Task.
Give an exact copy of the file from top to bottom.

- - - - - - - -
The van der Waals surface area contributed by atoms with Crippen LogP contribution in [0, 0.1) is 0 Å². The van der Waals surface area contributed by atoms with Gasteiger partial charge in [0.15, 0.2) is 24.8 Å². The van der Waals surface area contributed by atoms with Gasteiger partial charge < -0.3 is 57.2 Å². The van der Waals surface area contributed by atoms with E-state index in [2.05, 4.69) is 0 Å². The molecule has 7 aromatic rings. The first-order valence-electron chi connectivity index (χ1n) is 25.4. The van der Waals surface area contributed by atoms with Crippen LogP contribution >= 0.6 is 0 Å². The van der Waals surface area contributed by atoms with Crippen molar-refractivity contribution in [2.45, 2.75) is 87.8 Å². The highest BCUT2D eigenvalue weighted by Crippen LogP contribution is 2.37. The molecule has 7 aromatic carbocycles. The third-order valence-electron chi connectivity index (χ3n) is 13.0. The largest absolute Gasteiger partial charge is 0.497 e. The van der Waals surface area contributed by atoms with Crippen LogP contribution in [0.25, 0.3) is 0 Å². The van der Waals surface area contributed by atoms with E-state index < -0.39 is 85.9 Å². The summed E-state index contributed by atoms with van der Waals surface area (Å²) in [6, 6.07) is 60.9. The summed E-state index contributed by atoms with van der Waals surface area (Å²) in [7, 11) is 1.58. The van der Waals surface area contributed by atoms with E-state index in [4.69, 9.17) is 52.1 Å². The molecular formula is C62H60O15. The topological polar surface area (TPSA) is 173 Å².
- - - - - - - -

The van der Waals surface area contributed by atoms with Crippen LogP contribution in [0, 0.1) is 0 Å². The van der Waals surface area contributed by atoms with Gasteiger partial charge in [0.15, 0.2) is 24.8 Å². The van der Waals surface area contributed by atoms with Gasteiger partial charge < -0.3 is 57.2 Å². The van der Waals surface area contributed by atoms with E-state index in [2.05, 4.69) is 0 Å². The molecule has 7 aromatic rings. The first-order valence-electron chi connectivity index (χ1n) is 25.4. The van der Waals surface area contributed by atoms with Crippen LogP contribution >= 0.6 is 0 Å². The van der Waals surface area contributed by atoms with Crippen molar-refractivity contribution in [2.45, 2.75) is 87.8 Å². The highest BCUT2D eigenvalue weighted by Crippen LogP contribution is 2.37. The molecule has 7 aromatic carbocycles. The third-order valence-electron chi connectivity index (χ3n) is 13.0. The largest absolute Gasteiger partial charge is 0.497 e. The van der Waals surface area contributed by atoms with Crippen LogP contribution in [0.25, 0.3) is 0 Å². The van der Waals surface area contributed by atoms with E-state index < -0.39 is 85.9 Å². The summed E-state index contributed by atoms with van der Waals surface area (Å²) in [6, 6.07) is 60.9. The summed E-state index contributed by atoms with van der Waals surface area (Å²) in [7, 11) is 1.58. The van der Waals surface area contributed by atoms with E-state index in [4.69, 9.17) is 52.1 Å². The molecular formula is C62H60O15. The topological polar surface area (TPSA) is 173 Å².